US pushes for war vote by Friday
March 13, 2003
The United States is calling for a United Nations vote authorising war against Iraq by the end of the week and scrambled with its allies to write a text that could command a Security Council majority.
President George W Bush, who has over 300,000 troops poised to invade Iraq to remove the government of President Saddam Hussein and destroy his banned weapons programmes, is anxious to resolve the UN standoff quickly.
Bush has pledged to go to war with or without UN backing, but the United States is clearly reluctant to abandon efforts to win a Security Council resolution that would give its military operations added legitimacy under international law.
Even if France and Russia carried through their threat to veto such a resolution, it could provide some much-needed political cover for loyal US allies, British Prime Minister Tony Blair and Spanish Prime Minister Jose Maria Aznar. They both face public opinion that is overwhelmingly hostile to war without UN approval.
The United States and Britain so far have failed to muster more than four of the nine votes needed for passage of a resolution setting a March 17 deadline for Iraq to satisfy them that it is fully disarming or face attack.
However, White House spokesman Ari Fleischer declared: "The vote will take place this week... There's room for a little more diplomacy here but not much room and not much time."
Bush called the president of Security Council member Angola, Jose Eduardo Dos Santos, kicking off a hectic day of telephone diplomacy. Angola is one of six Security Council members still uncommitted, the others being Chile, Mexico, Pakistan, Guinea and Cameroon.
Five nations, three of which have veto power, are definitely against the resolution: Russia, France, China, Germany and Syria. Those in favour are the United States, Britain, Spain and Bulgaria.
No extension beyond march
Blair, facing the worst crisis of his leadership, indicated that he might be willing to extend the March 17 ultimatum a little but British officials said they would not let the issue drag out beyond the end of March.
Britain is also looking at ways of setting Iraq-specific goals or tests it must satisfy to avoid being attacked in an effort to round up more support.
"Don't look beyond March," Britain's UN ambassador, Sir Jeremy Greenstock, said.
"The United Kingdom is in a negotiation and it is prepared to look at timelines and tests together. But I am pretty sure we are talking about action in March," he said.
Blair criticised France and Russia for threatening to use their veto, saying they were encouraging Saddam to stand firm and not give into UN demands.
"My concern is if countries talk about using a veto in all sets of circumstances, the message that sends to Saddam is: You're off the hook," Blair told reporters in London.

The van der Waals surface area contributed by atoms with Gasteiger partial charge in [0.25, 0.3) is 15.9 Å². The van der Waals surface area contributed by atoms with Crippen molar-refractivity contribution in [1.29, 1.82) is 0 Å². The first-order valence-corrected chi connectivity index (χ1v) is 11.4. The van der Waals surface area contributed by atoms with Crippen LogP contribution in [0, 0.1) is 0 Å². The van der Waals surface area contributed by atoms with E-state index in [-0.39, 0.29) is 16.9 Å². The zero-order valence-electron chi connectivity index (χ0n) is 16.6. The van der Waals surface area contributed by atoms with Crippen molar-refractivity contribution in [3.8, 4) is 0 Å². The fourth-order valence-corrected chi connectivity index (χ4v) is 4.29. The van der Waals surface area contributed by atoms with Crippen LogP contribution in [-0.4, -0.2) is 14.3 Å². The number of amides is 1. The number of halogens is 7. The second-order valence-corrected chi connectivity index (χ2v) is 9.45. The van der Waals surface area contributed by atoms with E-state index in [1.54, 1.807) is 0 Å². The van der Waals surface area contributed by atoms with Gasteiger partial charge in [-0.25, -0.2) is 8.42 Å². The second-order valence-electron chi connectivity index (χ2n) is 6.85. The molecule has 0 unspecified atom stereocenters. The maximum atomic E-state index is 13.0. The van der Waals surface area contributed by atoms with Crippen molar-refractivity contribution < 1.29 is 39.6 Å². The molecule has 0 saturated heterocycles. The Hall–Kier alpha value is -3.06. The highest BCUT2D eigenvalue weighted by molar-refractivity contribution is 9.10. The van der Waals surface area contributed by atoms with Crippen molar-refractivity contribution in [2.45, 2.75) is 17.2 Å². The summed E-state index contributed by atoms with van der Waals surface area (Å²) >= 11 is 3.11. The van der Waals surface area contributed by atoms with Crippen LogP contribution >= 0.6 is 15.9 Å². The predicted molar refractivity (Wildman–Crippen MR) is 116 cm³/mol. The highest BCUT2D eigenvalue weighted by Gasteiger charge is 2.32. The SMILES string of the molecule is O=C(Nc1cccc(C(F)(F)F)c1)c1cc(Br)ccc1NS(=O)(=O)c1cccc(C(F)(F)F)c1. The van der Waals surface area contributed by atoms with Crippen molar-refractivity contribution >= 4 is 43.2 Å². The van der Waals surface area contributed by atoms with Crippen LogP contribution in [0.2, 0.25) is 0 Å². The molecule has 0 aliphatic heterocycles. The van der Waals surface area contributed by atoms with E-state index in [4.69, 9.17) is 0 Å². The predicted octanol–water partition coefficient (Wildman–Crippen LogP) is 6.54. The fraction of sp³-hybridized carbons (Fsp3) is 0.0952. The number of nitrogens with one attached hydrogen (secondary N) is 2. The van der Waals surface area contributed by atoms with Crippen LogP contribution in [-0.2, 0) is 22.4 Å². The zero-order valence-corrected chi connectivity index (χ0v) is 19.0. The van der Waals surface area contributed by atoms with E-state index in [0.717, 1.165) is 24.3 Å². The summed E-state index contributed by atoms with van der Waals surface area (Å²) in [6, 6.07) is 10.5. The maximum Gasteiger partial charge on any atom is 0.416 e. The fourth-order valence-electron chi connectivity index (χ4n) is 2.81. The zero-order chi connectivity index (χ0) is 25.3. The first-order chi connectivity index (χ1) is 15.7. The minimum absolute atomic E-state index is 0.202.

Cameroon's UN ambassador said the Security Council's six undecided nations had proposed a 45-day deadline for Baghdad. But Fleischer dismissed even a month-long extension as a non-starter.
Some respected former US officials urged Bush to keep working with the UN on Iraq, which Bush has committed himself to doing in the stand-off with North Korea over that communist state's nuclear weapons programmes.
"I think the UN brings a sense of credibility, solidarity and multinational support," said former US ambassador to the United Nations, Thomas Pickering.
New Mexico Governor Bill Richardson, who served as UN ambassador under former President Bill Clinton, said there was no choice but to keep working for the nine votes.
"Getting nine votes with a French veto I think would still be a partial victory and I think then the United States could then move forward," he said.
Travellers arriving in Iraq's Kurdish free zone have reported that Iraq mined its northern oilfields of Kirkuk and dug a huge oil-filled trench around the city. However, the reports could not be independently confirmed.
In Iraq, workers began destroying more al-Samoud 2 missiles, meaning almost half the Iraqi arsenal of the prohibited rockets have now been broken up.
Baghdad has denied accusations it is hiding weapons of mass destruction and says it is co-operating with UN inspectors.
German Foreign Minister Joschka Fischer said the inspectors had made progress and should be given more time.
The United States, which accuses Saddam of hiding banned weapons, has built up a massive force around the Gulf and says it is ready to attack. Analysts say diplomatic wrangling may delay a US-led war on Iraq, but not for long.
US plans to invade Iraq from neighbouring Turkey and open a "northern front" were put on ice this month when the Turkish parliament narrowly rejected a US request to deploy its troops for the attack.
Analysts said Bush was still hoping to activate the plan and was looking to Turkish ruling party leader Tayyip Erdogan to resubmit the request to parliament when he is installed as prime minister later this week.
Security Council members were due to hold an open meeting on Tuesday to give more countries a chance to air their views on the crisis.